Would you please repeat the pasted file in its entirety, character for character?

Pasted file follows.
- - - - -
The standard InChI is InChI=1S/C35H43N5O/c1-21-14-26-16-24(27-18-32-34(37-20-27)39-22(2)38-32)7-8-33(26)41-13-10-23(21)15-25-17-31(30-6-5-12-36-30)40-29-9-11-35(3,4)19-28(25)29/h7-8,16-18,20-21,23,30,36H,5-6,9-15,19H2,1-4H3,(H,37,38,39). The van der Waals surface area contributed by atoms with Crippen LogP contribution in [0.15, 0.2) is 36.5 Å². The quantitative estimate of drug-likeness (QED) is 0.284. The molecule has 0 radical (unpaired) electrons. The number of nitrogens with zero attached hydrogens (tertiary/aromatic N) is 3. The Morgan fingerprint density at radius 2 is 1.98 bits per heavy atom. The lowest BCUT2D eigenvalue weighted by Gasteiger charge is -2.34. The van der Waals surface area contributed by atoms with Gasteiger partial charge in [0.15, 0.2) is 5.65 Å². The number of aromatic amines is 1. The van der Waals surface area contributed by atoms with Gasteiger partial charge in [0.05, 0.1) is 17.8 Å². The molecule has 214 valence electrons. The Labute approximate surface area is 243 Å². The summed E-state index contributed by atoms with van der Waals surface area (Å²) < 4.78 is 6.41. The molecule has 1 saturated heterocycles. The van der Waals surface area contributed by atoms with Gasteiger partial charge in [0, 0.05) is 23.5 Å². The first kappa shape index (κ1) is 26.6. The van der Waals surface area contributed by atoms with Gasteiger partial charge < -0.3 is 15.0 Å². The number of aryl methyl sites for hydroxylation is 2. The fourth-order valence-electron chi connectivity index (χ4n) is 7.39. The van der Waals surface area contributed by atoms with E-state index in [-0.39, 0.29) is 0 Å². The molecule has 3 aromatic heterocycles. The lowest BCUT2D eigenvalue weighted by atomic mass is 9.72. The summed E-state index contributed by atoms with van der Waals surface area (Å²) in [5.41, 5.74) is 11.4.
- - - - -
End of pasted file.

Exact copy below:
The standard InChI is InChI=1S/C35H43N5O/c1-21-14-26-16-24(27-18-32-34(37-20-27)39-22(2)38-32)7-8-33(26)41-13-10-23(21)15-25-17-31(30-6-5-12-36-30)40-29-9-11-35(3,4)19-28(25)29/h7-8,16-18,20-21,23,30,36H,5-6,9-15,19H2,1-4H3,(H,37,38,39). The van der Waals surface area contributed by atoms with Crippen LogP contribution in [0.15, 0.2) is 36.5 Å². The quantitative estimate of drug-likeness (QED) is 0.284. The molecule has 0 radical (unpaired) electrons. The number of nitrogens with zero attached hydrogens (tertiary/aromatic N) is 3. The Morgan fingerprint density at radius 2 is 1.98 bits per heavy atom. The lowest BCUT2D eigenvalue weighted by Gasteiger charge is -2.34. The van der Waals surface area contributed by atoms with Gasteiger partial charge in [0.15, 0.2) is 5.65 Å². The number of aromatic amines is 1. The van der Waals surface area contributed by atoms with Gasteiger partial charge in [0.05, 0.1) is 17.8 Å². The molecule has 214 valence electrons. The Labute approximate surface area is 243 Å². The summed E-state index contributed by atoms with van der Waals surface area (Å²) < 4.78 is 6.41. The molecule has 1 saturated heterocycles. The van der Waals surface area contributed by atoms with Gasteiger partial charge in [0, 0.05) is 23.5 Å². The first kappa shape index (κ1) is 26.6. The van der Waals surface area contributed by atoms with Gasteiger partial charge < -0.3 is 15.0 Å². The number of aryl methyl sites for hydroxylation is 2. The fourth-order valence-electron chi connectivity index (χ4n) is 7.39. The van der Waals surface area contributed by atoms with E-state index in [-0.39, 0.29) is 0 Å². The molecule has 3 aromatic heterocycles. The lowest BCUT2D eigenvalue weighted by atomic mass is 9.72. The summed E-state index contributed by atoms with van der Waals surface area (Å²) in [5.41, 5.74) is 11.4.